Beth DeMeo in library stacks

My Avocation and vocation

By Marybeth DeMeo, M.A.T., Chair of English and Communications and associate professor of English

A member of Alvernia’s faculty for more than 36 years, Marybeth DeMeo has volunteered to teach Alvernia Seniors College courses since the organization’s founding in 1998. This spring, she was presented with the Saint Bonaventure Award in Teaching for her long-standing Seniors College commitment. The following is an excerpt of her acceptance remarks.

 

At a time when the liberal arts are criticized by some as outdated and unproductive, I want to talk about their relevance. When a poem I am reading in class makes allusions to Selma and Saigon, then I’ll get blank looks. When a study published last week reports that more than one-fifth of millennials haven’t heard of, or aren’t sure if they’ve heard of, the Holocaust and 66 percent cannot say what Auschwitz was, then we as a democracy are in trouble. Such stories are too common.

Recently, the University of Wisconsin Stevens Point proposed dropping 13 liberal arts majors — including American Studies, Art, History, English, Geography, Philosophy, Political Science, Geoscience, Sociology, French and Spanish. Gov. Scott Walker also recommended changing the university’s mission statement goals “Search for truth” and “Improve the human condition” to “Meet the state’s workplace needs.” The students have staged a major protest in response and have written their own proposals, so perhaps this will lead to a larger debate. 

On the other hand, the online magazine Quartz ran a recent article titled “STEM May Be the Future — but Liberal Arts Are Timeless,” noting that many tech leaders actually have degrees in literature and philosophy; that professional requirements change so rapidly that what is learned as a college freshman may be outdated before graduation; that a skillset based on informal and experiential learning plus a broad-based education is the best preparation for careers; and that “those in STEM fields may be studying how to create technology, but the people in the liberal arts are learning HOW to live with it.”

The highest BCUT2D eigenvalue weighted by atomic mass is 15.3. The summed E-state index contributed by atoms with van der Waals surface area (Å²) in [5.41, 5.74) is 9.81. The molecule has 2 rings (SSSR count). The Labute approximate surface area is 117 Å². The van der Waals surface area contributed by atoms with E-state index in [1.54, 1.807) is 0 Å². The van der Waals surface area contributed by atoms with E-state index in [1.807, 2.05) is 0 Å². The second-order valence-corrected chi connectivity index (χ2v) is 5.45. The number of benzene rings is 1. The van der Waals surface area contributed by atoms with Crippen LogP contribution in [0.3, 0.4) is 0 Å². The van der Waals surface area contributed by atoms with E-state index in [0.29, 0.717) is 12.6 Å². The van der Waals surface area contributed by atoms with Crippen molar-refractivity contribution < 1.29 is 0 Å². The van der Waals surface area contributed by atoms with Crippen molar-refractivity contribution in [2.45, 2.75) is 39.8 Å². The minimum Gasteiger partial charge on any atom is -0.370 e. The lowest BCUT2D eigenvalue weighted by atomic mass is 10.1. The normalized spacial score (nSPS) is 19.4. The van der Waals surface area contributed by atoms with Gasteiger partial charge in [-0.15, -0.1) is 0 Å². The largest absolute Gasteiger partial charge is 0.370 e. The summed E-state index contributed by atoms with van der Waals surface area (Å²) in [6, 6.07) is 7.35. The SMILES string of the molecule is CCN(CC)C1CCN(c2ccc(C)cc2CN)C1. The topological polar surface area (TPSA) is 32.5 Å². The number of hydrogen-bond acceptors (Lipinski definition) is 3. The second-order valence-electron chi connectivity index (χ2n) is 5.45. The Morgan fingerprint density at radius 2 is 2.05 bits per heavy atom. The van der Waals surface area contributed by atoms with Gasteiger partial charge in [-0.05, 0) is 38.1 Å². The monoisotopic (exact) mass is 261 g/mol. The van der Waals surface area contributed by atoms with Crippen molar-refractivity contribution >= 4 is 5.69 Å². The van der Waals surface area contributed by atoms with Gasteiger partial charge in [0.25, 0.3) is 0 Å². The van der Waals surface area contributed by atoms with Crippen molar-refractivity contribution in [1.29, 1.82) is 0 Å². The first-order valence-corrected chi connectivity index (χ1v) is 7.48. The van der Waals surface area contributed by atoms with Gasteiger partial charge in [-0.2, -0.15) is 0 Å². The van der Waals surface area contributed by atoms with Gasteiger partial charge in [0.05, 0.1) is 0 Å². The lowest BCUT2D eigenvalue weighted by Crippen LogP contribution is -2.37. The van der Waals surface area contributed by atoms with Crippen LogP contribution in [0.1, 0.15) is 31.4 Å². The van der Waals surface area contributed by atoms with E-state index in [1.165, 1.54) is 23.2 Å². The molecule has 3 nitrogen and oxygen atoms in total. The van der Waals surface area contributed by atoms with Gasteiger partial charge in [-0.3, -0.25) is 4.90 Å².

Literature forces us to slow down, to pay attention, to savor the moment. In creating a fictional world, literature teaches us about this one as well. We learn social justice reading Dickens, Hugo, Steinbeck and Morrison. We study ethics with Joseph Heller, Dostoevsky, Camus, Ellison. And as for leadership studies? How better than to read the master, Shakespeare — Henry IV on how to control rival groups; Marc Antony on persuasive speaking; Macbeth on the danger of losing your soul in the quest for power; Coriolanus on the difficulty of moving from the military to the political; Othello on becoming sidetracked by domestic affairs; Henry V on the loneliness of command as he moves among his soldiers the night before a battle he expects to lose; and Henry on the day of that battle when he inspires them to be a band of brothers and to triumph, which they do. 

Did you know that reading fiction makes you empathetic, creative and open-minded? That 30 minutes of reading a day results in improved vocabulary, critical thinking and concentration? Did you know that reading may also prolong your life? According to a Yale research study, people over 50 who read 30 minutes a day live an average of 23 months longer than nonreaders. 

I have been blessed. What I love to do (my avocation) is what I do for my living (my vocation). Thank you for being readers with me.

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